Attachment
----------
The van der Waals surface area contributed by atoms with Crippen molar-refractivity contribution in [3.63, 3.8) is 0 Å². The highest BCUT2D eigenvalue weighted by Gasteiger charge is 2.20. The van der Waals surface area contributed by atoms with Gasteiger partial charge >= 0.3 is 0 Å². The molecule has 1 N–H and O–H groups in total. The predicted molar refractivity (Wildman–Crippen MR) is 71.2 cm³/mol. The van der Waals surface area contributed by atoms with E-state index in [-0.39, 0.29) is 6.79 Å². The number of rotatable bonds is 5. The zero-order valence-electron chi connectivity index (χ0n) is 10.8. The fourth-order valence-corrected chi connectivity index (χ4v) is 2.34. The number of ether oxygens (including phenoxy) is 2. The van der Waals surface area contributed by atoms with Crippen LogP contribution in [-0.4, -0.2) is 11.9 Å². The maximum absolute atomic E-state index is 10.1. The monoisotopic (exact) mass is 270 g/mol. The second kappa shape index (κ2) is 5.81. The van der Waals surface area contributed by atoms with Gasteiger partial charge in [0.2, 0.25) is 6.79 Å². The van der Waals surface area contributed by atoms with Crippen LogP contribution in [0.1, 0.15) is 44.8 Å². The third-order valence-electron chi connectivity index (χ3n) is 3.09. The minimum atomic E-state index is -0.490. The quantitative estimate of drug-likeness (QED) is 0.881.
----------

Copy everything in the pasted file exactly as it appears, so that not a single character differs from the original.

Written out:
The van der Waals surface area contributed by atoms with Crippen molar-refractivity contribution in [3.63, 3.8) is 0 Å². The highest BCUT2D eigenvalue weighted by Gasteiger charge is 2.20. The van der Waals surface area contributed by atoms with Gasteiger partial charge >= 0.3 is 0 Å². The molecule has 1 N–H and O–H groups in total. The predicted molar refractivity (Wildman–Crippen MR) is 71.2 cm³/mol. The van der Waals surface area contributed by atoms with E-state index in [-0.39, 0.29) is 6.79 Å². The number of rotatable bonds is 5. The zero-order valence-electron chi connectivity index (χ0n) is 10.8. The fourth-order valence-corrected chi connectivity index (χ4v) is 2.34. The number of ether oxygens (including phenoxy) is 2. The van der Waals surface area contributed by atoms with Crippen LogP contribution in [-0.4, -0.2) is 11.9 Å². The maximum absolute atomic E-state index is 10.1. The monoisotopic (exact) mass is 270 g/mol. The second kappa shape index (κ2) is 5.81. The van der Waals surface area contributed by atoms with Gasteiger partial charge in [0.2, 0.25) is 6.79 Å². The van der Waals surface area contributed by atoms with Crippen LogP contribution in [0.1, 0.15) is 44.8 Å². The third-order valence-electron chi connectivity index (χ3n) is 3.09. The minimum atomic E-state index is -0.490. The quantitative estimate of drug-likeness (QED) is 0.881.